- Product availability and supported platforms
- Registering and un-registering the add-ins
- Overview of the integrated development features
- Customizing the DB2 development tools
- Launching DB2 development and administration tools
- Downloadable resources
- Related topic
IBM DB2 Development Add-Ins for Visual Studio .Net
Note from the editor: The IBM DB2 Development Add-Ins for Visual Studio .NET are available as part of DB2 V8.1.2 and later.
- DB2 Database Project for Visual Studio .Net
- Creating and Linking LOBs in a Data Application for Microsoft .Net using DB2 Universal Database
MicrosoftÂ® Visual Studio .Net is fast gaining momentum as a key integrated software development environment on the Windows® platform. The IBM® DB2® Development Add-Ins for Visual Studio .Net is a set of tightly integrated application development and administration tools specifically designed for DB2 Universal Database".
Figure 1. Microsoft Visual Studio .NET with IBM DB2 Development Add-In extensions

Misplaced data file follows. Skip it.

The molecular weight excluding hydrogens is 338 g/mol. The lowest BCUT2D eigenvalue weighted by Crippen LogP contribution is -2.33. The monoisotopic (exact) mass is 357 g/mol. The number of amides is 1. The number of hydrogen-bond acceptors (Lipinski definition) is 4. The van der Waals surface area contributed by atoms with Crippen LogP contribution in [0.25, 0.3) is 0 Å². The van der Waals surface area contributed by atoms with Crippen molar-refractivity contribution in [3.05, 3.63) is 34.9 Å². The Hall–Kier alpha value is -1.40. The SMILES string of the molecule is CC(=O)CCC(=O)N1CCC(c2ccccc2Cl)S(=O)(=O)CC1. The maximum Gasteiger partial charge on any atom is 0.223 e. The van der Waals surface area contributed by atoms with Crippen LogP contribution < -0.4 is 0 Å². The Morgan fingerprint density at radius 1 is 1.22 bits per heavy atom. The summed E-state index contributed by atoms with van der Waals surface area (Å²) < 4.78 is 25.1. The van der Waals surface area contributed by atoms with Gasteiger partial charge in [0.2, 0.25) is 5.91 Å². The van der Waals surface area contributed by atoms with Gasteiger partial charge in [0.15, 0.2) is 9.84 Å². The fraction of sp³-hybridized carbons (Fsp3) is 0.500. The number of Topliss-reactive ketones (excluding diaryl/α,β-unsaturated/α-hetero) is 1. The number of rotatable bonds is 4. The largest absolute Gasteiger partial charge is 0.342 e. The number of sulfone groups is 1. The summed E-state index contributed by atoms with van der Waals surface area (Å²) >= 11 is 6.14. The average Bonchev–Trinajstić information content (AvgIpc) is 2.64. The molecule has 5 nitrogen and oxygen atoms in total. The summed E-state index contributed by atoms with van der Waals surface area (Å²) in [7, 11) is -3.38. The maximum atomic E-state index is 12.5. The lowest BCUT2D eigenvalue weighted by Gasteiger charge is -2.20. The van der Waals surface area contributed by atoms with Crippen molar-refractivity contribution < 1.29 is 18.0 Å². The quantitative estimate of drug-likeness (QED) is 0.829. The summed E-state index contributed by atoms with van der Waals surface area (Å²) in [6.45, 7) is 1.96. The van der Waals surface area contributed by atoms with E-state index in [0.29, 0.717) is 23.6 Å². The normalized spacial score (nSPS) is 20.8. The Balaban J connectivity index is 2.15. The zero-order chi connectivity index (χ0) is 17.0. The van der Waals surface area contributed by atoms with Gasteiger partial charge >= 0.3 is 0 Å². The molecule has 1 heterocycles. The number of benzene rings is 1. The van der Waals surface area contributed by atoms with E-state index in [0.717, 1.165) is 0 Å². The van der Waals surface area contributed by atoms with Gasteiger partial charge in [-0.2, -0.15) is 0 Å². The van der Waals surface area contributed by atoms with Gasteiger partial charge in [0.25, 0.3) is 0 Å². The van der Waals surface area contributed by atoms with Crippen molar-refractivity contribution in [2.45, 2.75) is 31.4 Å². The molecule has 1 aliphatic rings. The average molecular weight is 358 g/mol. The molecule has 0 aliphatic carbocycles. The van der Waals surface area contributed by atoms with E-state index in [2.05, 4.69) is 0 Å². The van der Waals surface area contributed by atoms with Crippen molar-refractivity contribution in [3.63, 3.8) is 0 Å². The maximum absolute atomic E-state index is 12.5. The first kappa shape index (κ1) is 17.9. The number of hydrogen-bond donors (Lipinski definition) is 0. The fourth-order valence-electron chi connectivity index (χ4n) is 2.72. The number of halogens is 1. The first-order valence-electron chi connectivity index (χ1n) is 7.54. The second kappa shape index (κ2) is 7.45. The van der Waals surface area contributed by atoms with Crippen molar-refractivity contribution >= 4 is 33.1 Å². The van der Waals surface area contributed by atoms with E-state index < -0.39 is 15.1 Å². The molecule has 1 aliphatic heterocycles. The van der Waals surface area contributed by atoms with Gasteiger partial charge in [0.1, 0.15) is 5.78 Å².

With the IBM DB2 Development Add-In for Visual Studio .NET, you can:
- Add DB2 database projects to your solution that use the DB2 managed provider.
- Create DB2 scripts for creating and managing routines (stored procedures and user-defined functions), tables, views, indexes, triggers, and any other supported database elements.
- Use predefined code templates or script generation wizards.
- Explore the catalog information of your DB2 family of servers and view properties, source code, and data of tables, views, and routines.
- Drag and drop your server objects onto your Visual Basic and C# windows forms to automatically generate the required DB2 managed provider ADO.Net code.
- Configure your DB2DataAdapter, DB2Connection, and DB2Command managed provider toolbox controls.
- Launch various DB2 development and administration centers.
This article gives an overview of the key features. Future articles and tutorials on the DB2 Developer Domain will give more detailed information about specific features.
Product availability and supported platforms
The IBM DB2 Development Add-in for Visual Studio .NET is a component of the IBM DB2 Application Development Client . The following client/server combinations are supported by the IBM DB2 Development Add-Ins as I write this article:
Table 1. Supported client-server platforms for the DB2 Development add-ins